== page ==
Dr. Rolf-E. Breuei 

Spokesman of the Board of Managing Directors, Deutsche Bank AG 



Preface 



One of the primary missions of the Deutsche Guggenheim Berlin is to 
commission major works by the most prominent and promising artists 
of our time. The elegant simplicity of the Richard Gluckman-designed 
gallery is intended to provide an uniting setting in which artists can 
realize their own visions. With the spectacular suite of three paintings 
entitled The Swimmet in the Econo-mist (1997-98), made expressly for our 
new exhibition spate in Berlin, James Rosenquist has given this program 
a remarkable launching. 

Rosenqmst and 1 began discussions regarding the commission in 
November 1996, the month of the most recent presidential election in 
the United Stales: the paintings were completed in 1998, the year of a 
general election in Germany. The timing proved to be auspicious. As the 
artist has repeatedly said, tor him. election years are tilled with the 
possibility ot change, kosenquist's first two monumental room-scale 
works, /-/// (1964-65) and Horse Blinders (1968-69), were also begun 
in election \ ears, during a particularly charged period in American 
history. It was a time of prosperity, but also of the Vietnam War, race 
riots, and political assassinations 

Like those murals from three decades ago. The Swimmer in the 
Econo-mist is a history painting for our time and is realized on the 
grandest scale. Indeed, it .s a painting about change— in the world and 
for the artist himself It is. in Rosenquist's words, about "the tumult of 
our economy," the upS and downs experienced around the world and. m 
particular, m the United States today and in Germany in the years after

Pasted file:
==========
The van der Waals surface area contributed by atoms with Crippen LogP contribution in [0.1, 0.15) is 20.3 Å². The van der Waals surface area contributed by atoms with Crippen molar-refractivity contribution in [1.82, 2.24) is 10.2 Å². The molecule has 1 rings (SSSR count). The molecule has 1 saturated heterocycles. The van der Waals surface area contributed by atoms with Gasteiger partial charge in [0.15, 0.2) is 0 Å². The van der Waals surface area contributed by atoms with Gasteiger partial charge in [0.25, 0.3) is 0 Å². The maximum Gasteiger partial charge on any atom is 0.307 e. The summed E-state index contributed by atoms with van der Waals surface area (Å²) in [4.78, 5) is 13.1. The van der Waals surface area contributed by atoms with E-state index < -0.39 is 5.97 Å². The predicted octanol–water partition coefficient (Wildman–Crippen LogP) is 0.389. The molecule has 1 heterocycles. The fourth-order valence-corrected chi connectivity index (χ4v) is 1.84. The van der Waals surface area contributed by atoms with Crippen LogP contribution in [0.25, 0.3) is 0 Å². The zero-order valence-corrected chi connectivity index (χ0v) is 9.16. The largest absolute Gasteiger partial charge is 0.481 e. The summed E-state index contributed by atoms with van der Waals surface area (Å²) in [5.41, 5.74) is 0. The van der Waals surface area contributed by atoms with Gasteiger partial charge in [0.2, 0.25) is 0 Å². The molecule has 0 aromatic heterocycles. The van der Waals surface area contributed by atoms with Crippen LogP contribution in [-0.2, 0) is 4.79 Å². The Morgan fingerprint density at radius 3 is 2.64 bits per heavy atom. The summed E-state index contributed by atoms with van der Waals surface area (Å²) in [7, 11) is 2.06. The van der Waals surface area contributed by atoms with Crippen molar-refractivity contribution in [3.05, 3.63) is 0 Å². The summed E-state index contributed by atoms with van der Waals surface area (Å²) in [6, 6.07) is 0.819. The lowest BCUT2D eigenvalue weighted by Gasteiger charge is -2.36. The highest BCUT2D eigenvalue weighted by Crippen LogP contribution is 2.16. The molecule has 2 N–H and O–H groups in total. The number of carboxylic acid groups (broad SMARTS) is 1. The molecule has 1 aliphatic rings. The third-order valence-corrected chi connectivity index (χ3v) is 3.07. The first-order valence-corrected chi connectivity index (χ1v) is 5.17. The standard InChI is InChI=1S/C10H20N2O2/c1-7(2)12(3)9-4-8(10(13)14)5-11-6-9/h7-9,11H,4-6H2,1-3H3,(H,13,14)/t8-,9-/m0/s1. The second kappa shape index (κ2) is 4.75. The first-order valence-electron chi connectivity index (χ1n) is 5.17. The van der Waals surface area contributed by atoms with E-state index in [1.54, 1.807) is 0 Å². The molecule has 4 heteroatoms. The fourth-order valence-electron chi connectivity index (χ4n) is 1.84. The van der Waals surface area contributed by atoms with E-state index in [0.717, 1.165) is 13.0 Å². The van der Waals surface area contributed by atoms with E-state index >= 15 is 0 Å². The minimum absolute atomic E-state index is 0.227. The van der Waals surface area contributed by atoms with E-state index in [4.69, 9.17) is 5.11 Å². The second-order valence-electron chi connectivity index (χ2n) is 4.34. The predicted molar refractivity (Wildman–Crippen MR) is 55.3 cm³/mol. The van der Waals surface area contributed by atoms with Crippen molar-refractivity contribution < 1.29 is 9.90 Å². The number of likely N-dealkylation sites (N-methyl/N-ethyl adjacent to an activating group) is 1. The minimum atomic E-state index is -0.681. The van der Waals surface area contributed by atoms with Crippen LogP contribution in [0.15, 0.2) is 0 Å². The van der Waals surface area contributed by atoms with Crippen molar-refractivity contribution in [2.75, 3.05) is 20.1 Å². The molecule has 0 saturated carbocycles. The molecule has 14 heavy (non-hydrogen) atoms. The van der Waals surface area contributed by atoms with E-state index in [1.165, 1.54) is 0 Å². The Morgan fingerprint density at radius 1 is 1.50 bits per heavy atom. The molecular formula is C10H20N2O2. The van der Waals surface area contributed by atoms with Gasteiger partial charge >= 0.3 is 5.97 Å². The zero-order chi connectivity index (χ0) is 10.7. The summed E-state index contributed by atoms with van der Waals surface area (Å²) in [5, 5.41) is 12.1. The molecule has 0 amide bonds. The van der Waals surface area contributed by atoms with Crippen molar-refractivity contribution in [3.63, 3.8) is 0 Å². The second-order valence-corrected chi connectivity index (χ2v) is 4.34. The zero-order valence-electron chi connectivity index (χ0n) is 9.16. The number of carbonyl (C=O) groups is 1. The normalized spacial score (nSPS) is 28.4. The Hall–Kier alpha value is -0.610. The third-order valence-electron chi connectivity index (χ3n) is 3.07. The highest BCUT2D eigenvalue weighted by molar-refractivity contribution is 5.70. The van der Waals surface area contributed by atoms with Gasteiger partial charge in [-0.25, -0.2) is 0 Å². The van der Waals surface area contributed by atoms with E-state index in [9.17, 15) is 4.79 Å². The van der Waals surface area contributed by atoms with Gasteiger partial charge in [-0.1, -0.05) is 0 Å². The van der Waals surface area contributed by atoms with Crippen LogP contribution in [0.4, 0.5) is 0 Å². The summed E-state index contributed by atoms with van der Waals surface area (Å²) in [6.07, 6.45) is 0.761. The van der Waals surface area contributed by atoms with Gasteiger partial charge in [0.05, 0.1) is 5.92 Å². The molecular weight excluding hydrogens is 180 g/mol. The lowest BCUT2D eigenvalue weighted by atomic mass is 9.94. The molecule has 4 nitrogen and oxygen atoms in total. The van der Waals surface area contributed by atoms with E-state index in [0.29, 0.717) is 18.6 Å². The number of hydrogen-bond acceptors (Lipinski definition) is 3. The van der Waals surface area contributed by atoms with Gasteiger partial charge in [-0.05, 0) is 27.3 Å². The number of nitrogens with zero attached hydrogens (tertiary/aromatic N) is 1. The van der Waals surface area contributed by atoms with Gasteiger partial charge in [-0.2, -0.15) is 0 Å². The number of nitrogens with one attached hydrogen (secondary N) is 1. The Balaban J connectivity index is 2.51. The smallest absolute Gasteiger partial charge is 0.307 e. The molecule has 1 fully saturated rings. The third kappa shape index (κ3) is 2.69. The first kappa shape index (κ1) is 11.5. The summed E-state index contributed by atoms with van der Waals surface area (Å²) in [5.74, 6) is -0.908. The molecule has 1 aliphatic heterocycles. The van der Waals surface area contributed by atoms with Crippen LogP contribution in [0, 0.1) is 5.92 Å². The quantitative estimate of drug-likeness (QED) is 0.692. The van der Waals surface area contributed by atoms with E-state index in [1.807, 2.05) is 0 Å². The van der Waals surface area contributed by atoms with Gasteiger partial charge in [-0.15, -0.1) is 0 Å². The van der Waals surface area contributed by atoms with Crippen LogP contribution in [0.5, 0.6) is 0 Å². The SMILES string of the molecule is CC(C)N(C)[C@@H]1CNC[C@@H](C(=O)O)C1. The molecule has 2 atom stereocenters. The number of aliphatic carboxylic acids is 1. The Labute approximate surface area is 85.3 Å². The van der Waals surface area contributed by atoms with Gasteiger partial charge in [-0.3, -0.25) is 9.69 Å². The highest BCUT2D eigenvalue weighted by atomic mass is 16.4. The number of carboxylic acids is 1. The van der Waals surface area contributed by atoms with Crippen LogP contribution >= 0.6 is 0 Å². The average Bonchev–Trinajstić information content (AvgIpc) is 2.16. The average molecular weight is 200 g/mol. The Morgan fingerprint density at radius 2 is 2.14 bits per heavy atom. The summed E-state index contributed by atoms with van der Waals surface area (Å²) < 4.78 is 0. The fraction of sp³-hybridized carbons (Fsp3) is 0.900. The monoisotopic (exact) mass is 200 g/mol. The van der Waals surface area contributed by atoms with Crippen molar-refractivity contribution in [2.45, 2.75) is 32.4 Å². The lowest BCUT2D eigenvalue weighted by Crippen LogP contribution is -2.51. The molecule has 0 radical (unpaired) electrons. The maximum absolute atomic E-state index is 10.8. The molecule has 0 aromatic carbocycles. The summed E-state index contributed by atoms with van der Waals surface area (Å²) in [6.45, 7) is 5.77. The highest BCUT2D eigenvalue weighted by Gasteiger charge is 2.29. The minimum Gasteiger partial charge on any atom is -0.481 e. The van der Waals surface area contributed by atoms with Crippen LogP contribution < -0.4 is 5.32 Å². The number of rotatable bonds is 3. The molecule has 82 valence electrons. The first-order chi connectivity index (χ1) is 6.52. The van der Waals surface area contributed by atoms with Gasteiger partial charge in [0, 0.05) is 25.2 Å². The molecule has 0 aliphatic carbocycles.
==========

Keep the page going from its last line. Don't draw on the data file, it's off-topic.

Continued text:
reunification. The swirling vortices that barrel across the vast expanse of 
these paintings and give the work its exceptional dynamism mark an 
entirely new direction m the artist's visual vocabulary 

Rosenqu.sts own history at the Guggenheim stems ba.k to his 
inclusion in Lawrence Allow avs Six Painters and the Object in 1963, i 
milestone exhibition for the emergence of Pop art in the United States 
We have ,ont. nued to express our commitment to Rosenquist's work, 
not only through our involvement with this commission, but with the 



recent acquisition of his Flamingo Capsule This important mural from 

1970, with motifs that reappear in The Sim, una in '/" Econo-mist, is 
among the works that form the foundation of the collection of the 
Guggenheim Museum Bilbao 

Roseiuiuist is well known in ( German} Sin< t the mid- 1960s, his 
paintings have been included m innumerable gallery and museum 
exhibitions throughout the country, and he was the subje< I ol a mid 
career retrospective at the Wallraf-Richartz Museum in < ologne in 
1972. '/'//<• Strtiiimci in the Econo-mist, however, is his first majoi 
commission tor the ( it) oi Berlin. 

A commitment to enriching the arts in Berlin is central to oui 
partnership with Deutsche Bank M\ thanks ^^ especially to Dr. Rolf- 
E. Breuer, Spokesman of the Board of Managing Directors, who with 

tremendous interest and goodwill has carried on the program of enlight- 
ened support of the visual arts originally conceived by Ins predecessor. 
Hilmar Kopper, Chairman ol the Supervisory Board I am also deeply 
grateful to Dr Ariane Grigoteit and Friedhelm Hutte.who with intel- 
ligence md professionalism have successfully coordinated with the 
Guggenheim stafFto realize this exhibition 

Throughout the planning stage of the commission, the expertise 

ot Lisa Dennison, Chief Curator and Deputy Director and of Robert 
Rosenblum, Curator of Twentieth-Century Art, proved invaluable 1 am 

also grateful to Professor Rosenblum tor having organized this exhibition. 
and to fulia Blaut, Assistant Curator, who worked with him so ably 

My deepest thanks, however, go tojan.es Rosenquist himself Mis 
intense work over the past year has ensured the success ofthis presen- 
tation and its accompanying i atalogue. 

Thomas Krens 

Director, The Solomon R. Guggenheim Foundation 




M. 




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Interview 



ES ROSENQUIST BY ROBERT ROSENBLUM 



IBLUM: Jim, going back through 
the decades, from the 1960s to the present, 
I realize that you've had any number of big 
public commissions in your career. 

JAMES ROSENQUIST: Not many, about twelve 

Well, that sounds like a lot to me. Anyway, 
for starters, I'd like to know how you feel about